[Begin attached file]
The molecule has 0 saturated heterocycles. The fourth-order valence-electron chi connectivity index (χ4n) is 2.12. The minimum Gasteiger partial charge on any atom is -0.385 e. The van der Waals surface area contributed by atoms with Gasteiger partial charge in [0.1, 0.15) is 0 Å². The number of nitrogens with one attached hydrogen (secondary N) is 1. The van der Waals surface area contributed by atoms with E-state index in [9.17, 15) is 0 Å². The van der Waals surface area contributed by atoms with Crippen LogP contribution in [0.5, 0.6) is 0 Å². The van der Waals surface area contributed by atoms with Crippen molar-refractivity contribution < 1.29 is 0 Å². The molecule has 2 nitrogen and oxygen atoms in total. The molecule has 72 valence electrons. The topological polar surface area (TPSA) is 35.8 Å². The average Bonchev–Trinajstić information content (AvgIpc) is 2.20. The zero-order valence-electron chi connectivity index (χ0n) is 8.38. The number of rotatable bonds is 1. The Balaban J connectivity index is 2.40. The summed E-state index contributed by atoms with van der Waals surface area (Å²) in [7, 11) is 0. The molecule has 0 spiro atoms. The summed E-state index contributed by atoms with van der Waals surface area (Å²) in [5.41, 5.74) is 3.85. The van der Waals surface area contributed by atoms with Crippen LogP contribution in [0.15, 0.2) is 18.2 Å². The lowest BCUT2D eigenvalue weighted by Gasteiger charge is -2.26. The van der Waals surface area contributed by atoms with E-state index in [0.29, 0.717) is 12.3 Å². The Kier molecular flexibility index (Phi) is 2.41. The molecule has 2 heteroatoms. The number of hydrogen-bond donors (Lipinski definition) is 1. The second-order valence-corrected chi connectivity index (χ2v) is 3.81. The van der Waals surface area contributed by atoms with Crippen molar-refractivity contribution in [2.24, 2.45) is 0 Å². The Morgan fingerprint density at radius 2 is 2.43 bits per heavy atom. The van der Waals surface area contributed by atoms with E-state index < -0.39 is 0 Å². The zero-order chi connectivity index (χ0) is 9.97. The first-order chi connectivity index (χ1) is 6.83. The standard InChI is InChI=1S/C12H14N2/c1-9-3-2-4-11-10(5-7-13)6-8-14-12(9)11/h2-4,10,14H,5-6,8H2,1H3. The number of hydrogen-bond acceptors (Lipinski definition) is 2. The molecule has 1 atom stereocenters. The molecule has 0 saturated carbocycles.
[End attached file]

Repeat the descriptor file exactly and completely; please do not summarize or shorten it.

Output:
The molecule has 0 saturated heterocycles. The fourth-order valence-electron chi connectivity index (χ4n) is 2.12. The minimum Gasteiger partial charge on any atom is -0.385 e. The van der Waals surface area contributed by atoms with Gasteiger partial charge in [0.1, 0.15) is 0 Å². The number of nitrogens with one attached hydrogen (secondary N) is 1. The van der Waals surface area contributed by atoms with E-state index in [9.17, 15) is 0 Å². The van der Waals surface area contributed by atoms with Crippen LogP contribution in [0.5, 0.6) is 0 Å². The van der Waals surface area contributed by atoms with Crippen molar-refractivity contribution < 1.29 is 0 Å². The molecule has 2 nitrogen and oxygen atoms in total. The molecule has 72 valence electrons. The topological polar surface area (TPSA) is 35.8 Å². The average Bonchev–Trinajstić information content (AvgIpc) is 2.20. The zero-order valence-electron chi connectivity index (χ0n) is 8.38. The number of rotatable bonds is 1. The Balaban J connectivity index is 2.40. The summed E-state index contributed by atoms with van der Waals surface area (Å²) in [7, 11) is 0. The molecule has 0 spiro atoms. The summed E-state index contributed by atoms with van der Waals surface area (Å²) in [5.41, 5.74) is 3.85. The van der Waals surface area contributed by atoms with Crippen LogP contribution in [0.15, 0.2) is 18.2 Å². The lowest BCUT2D eigenvalue weighted by Gasteiger charge is -2.26. The van der Waals surface area contributed by atoms with E-state index in [0.29, 0.717) is 12.3 Å². The Kier molecular flexibility index (Phi) is 2.41. The molecule has 2 heteroatoms. The number of hydrogen-bond donors (Lipinski definition) is 1. The second-order valence-corrected chi connectivity index (χ2v) is 3.81. The van der Waals surface area contributed by atoms with Crippen molar-refractivity contribution in [2.24, 2.45) is 0 Å². The Morgan fingerprint density at radius 2 is 2.43 bits per heavy atom. The van der Waals surface area contributed by atoms with E-state index < -0.39 is 0 Å². The zero-order chi connectivity index (χ0) is 9.97. The first-order chi connectivity index (χ1) is 6.83. The standard InChI is InChI=1S/C12H14N2/c1-9-3-2-4-11-10(5-7-13)6-8-14-12(9)11/h2-4,10,14H,5-6,8H2,1H3. The number of hydrogen-bond acceptors (Lipinski definition) is 2. The molecule has 1 atom stereocenters. The molecule has 0 saturated carbocycles.